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Ancient and strategic: China, Iran seek closer cooperation

Source: CGTN | 2023-02-14
Ancient and strategic: China, Iran seek closer cooperation

Editor's note: CGTN's First Voice provides instant commentary on breaking stories. The column clarifies emerging issues and better defines the news agenda, offering a Chinese perspective on the latest global events.

On Iran's relationship with China, Iranian President Ibrahim Raisi said the following when interviewed by CGTN in 2022, "We have a deep-rooted relation and a very old relation with China. It is a strategic relation. We have signed a 25-year agreement, a comprehensive agreement with China. And perhaps some are less than happy due to the fact that we have reached this agreement."

It very much encapsulates the main components of China-Iran relations – lots of history, very strategic and some people don't like it.

Here's what "some people don't like it" means. As President Raisi makes his first state visit to China from February 14 to 16, AP's report describes it as "two U.S. rivals seek further cooperation." "Both countries have had tense relations with the United States and have sought to project themselves as a counterweight to American power alongside Russia," the report stated.

Defining the trip as "two U.S. rivals" buddying-up is chasing the fad in the West as geopolitics carrying greater and greater weight in the Western political decision-making. The "us v.s. them" mentality is provocative and simplifies a complicated relationship to a single soundbite that can more easily be absorbed by the public.

But the fad is not necessarily the fact, and the fact is that the China-Iran relationship contains multitudes of aspects that don't get expressed by a simple "counterweight to American power."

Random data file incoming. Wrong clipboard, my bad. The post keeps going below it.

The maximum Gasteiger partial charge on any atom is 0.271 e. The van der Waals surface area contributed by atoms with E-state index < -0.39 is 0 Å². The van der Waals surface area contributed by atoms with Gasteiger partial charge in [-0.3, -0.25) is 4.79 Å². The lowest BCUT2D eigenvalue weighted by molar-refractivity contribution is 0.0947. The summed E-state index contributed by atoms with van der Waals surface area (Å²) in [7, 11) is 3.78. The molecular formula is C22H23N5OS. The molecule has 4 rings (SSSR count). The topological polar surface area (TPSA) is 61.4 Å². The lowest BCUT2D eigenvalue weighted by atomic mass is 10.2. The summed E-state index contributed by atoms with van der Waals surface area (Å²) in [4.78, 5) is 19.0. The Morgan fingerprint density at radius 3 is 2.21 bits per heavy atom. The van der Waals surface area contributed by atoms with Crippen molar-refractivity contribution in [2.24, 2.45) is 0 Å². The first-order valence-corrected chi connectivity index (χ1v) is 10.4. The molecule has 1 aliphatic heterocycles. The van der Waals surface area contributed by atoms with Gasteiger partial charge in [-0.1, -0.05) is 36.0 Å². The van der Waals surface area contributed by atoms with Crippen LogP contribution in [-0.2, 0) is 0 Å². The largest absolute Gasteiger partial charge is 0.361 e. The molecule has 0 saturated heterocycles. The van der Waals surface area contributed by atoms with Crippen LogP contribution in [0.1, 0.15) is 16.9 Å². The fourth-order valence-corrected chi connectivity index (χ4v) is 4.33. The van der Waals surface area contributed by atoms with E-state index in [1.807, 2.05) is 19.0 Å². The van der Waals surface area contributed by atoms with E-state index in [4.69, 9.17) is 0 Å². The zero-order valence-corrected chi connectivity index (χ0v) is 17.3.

In January 2022, China and Iran jointly announced the implementation of the 25-year comprehensive cooperation plan. Both sides agreed to strengthen cooperation in various fields including energy, infrastructure, production capacity, science and technology, and medical and health care. Cooperation in agriculture, fisheries, cybersecurity will be expanded. And they will promote tripartite cooperation, deepen people-to-people and cultural exchanges in education, film and personnel training.

Chinese President Xi Jinping meets with Iranian President Ebrahim Raisi at Forumlar Majmuasi Complex in Samarkand, Uzbekistan, Sept. 16, 2022. [Photo/Xinhua]

China remained Iran's largest trading partner and export destination in 2022. In the first eight months of the year, China-Iran trade volume reached $11.16 billion, an increase of 19 percent from the same period the year before. Imports and exports by China to Iran have registered double-digit percentage growth.

And as Iran is expected to become a full member of the Shanghai Cooperation Organization this year, China and Iran would become closer partners in ensuring regional security matters.

Wang Jin, a Middle East expert from the Northwest University of China, said in an interview that developing closer relations with Iran is critical to China's plan for further development. It's critical to the Belt and Road Initiative's development and China's efforts to support a just and reasonable international order, according to Wang.

Is there a geopolitical element to the China-Iran relationship? Well yes there is. China and Iran are both victims of U.S.'s unilateral sanctions and its long-arm jurisdiction. And they are both the recipients of America's political whims that change policies abruptly. The Joint Comprehensive Plan of Action (AKA the Iran nuclear deal) suffered from America's withdrawal under the Donald Trump's administration only several years after it was finalized by his predecessor in the White House. And America's policy towards China shifted dramatically under President Trump as he and his party made China a scapegoat for America's own failures. The negative shift has continued on by the current U.S. administration.

As America becomes more reckless, those who seek stability and development have to stick together and find an alternative path that could create wealth and prosperity. China and Iran have been connected since the ancient times, and the two countries share a similar desire for development. The two sides are seeking ways that could benefit each other, and that's what both countries are aiming for with President Raisi's visit. The U.S. just provided greater incentives for the two countries to cooperate further.